Since the early 18th century when horse thieves were punished by hanging, and winning purses came in the form of shillings or saddles, the competition between fast horses has been an important part of Virginia history. Courses were often quarter mile straightaways in the countryside, horses competing in heats, their owners aboard, flailing away at their fellow riders in order to get the win. No stewards were on the premises to assure a fair run.
It wasn’t until mid-century as affluent Europeans arrived to North America that Thoroughbred racing became the Sport of Kings, mostly for the rich, or those aspiring to a better social status. Races were held on grand plantations near the James River, horses being hand walked from other counties and even Maryland to meet up with their competition. At least 10 racetracks dotted the countryside in the counties surrounding Richmond and Williamsburg in the early 1900s.
Thoroughbred flat racing in the Commonwealth of Virginia has diminished to one venue. Colonial Downs is Virginia’s only parimutuel racetrack which initially opened opened in September 1997 but closed in 2013. The short meets of 30 days caused trepidation from horsemen who were based elsewhere and hesitant to ship to New Kent for just over a month. Maryland ’s horsemen were concerned about a shortage of horses if both meets were to run concurrently, and track owners wanted to run fewer days in order to maintain decent purses.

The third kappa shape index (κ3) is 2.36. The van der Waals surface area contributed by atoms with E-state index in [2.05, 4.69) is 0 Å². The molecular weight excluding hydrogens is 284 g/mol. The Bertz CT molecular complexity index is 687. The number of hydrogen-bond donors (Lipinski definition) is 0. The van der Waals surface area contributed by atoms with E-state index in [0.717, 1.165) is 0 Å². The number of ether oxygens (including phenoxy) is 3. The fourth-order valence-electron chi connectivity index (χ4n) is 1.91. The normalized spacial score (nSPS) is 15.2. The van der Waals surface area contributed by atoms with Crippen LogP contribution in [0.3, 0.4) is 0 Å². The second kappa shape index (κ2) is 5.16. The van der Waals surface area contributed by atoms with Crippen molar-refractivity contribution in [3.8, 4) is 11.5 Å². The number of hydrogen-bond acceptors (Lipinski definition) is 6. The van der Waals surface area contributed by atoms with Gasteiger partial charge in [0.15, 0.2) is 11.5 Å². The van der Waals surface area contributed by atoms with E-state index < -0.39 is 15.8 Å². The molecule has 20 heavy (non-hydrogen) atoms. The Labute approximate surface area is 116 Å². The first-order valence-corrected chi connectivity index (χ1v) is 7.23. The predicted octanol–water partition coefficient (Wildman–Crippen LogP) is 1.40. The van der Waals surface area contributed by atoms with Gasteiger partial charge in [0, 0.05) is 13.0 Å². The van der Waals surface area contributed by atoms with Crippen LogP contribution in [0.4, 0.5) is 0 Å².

Deborah Easter, Executive Director of the Virginia Horsemen’s Association said the former track owners did not have a solid source of revenue back then, which was the main issue.” “We hoped approval of Historic Horse Racing (HHR) terminals would supply that revenue and help potential buyers to invest in the “new” track,” she said. “Revolutionary Racing purchased the track and along with new investors created the Colonial Downs Group.”.